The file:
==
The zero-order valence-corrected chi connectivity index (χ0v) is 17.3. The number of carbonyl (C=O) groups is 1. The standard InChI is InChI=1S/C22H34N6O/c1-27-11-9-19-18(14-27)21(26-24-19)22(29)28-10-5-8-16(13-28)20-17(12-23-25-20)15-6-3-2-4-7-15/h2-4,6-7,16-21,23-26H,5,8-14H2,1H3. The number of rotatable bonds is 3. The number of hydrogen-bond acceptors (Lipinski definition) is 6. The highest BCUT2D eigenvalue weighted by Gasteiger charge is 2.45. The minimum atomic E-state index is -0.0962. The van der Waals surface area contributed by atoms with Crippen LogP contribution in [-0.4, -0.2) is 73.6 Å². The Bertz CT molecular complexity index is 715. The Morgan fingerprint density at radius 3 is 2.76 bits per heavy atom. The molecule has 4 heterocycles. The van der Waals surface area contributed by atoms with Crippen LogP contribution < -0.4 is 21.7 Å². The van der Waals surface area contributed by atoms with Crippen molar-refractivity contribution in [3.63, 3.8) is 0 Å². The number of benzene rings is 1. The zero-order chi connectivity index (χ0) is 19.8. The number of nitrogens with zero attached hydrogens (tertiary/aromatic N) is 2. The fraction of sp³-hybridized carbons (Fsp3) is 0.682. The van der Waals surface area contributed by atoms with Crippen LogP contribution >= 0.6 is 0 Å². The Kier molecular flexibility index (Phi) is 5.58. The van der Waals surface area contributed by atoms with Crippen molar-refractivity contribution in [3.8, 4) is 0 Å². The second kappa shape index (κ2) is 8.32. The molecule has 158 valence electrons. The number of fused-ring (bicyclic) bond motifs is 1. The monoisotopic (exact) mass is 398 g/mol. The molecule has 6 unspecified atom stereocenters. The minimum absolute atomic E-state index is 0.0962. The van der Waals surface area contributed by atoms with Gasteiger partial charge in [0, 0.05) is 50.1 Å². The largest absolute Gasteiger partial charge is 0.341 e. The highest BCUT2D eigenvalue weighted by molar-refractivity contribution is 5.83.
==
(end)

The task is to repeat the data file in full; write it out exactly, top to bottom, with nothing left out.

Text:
The zero-order valence-corrected chi connectivity index (χ0v) is 17.3. The number of carbonyl (C=O) groups is 1. The standard InChI is InChI=1S/C22H34N6O/c1-27-11-9-19-18(14-27)21(26-24-19)22(29)28-10-5-8-16(13-28)20-17(12-23-25-20)15-6-3-2-4-7-15/h2-4,6-7,16-21,23-26H,5,8-14H2,1H3. The number of rotatable bonds is 3. The number of hydrogen-bond acceptors (Lipinski definition) is 6. The highest BCUT2D eigenvalue weighted by Gasteiger charge is 2.45. The minimum atomic E-state index is -0.0962. The van der Waals surface area contributed by atoms with Crippen LogP contribution in [-0.4, -0.2) is 73.6 Å². The Bertz CT molecular complexity index is 715. The Morgan fingerprint density at radius 3 is 2.76 bits per heavy atom. The molecule has 4 heterocycles. The van der Waals surface area contributed by atoms with Crippen LogP contribution < -0.4 is 21.7 Å². The van der Waals surface area contributed by atoms with Crippen molar-refractivity contribution in [3.63, 3.8) is 0 Å². The number of benzene rings is 1. The zero-order chi connectivity index (χ0) is 19.8. The number of nitrogens with zero attached hydrogens (tertiary/aromatic N) is 2. The fraction of sp³-hybridized carbons (Fsp3) is 0.682. The van der Waals surface area contributed by atoms with Crippen LogP contribution >= 0.6 is 0 Å². The Kier molecular flexibility index (Phi) is 5.58. The van der Waals surface area contributed by atoms with Crippen molar-refractivity contribution in [3.8, 4) is 0 Å². The second kappa shape index (κ2) is 8.32. The molecule has 158 valence electrons. The number of fused-ring (bicyclic) bond motifs is 1. The monoisotopic (exact) mass is 398 g/mol. The molecule has 6 unspecified atom stereocenters. The minimum absolute atomic E-state index is 0.0962. The van der Waals surface area contributed by atoms with Gasteiger partial charge in [0, 0.05) is 50.1 Å². The largest absolute Gasteiger partial charge is 0.341 e. The highest BCUT2D eigenvalue weighted by molar-refractivity contribution is 5.83.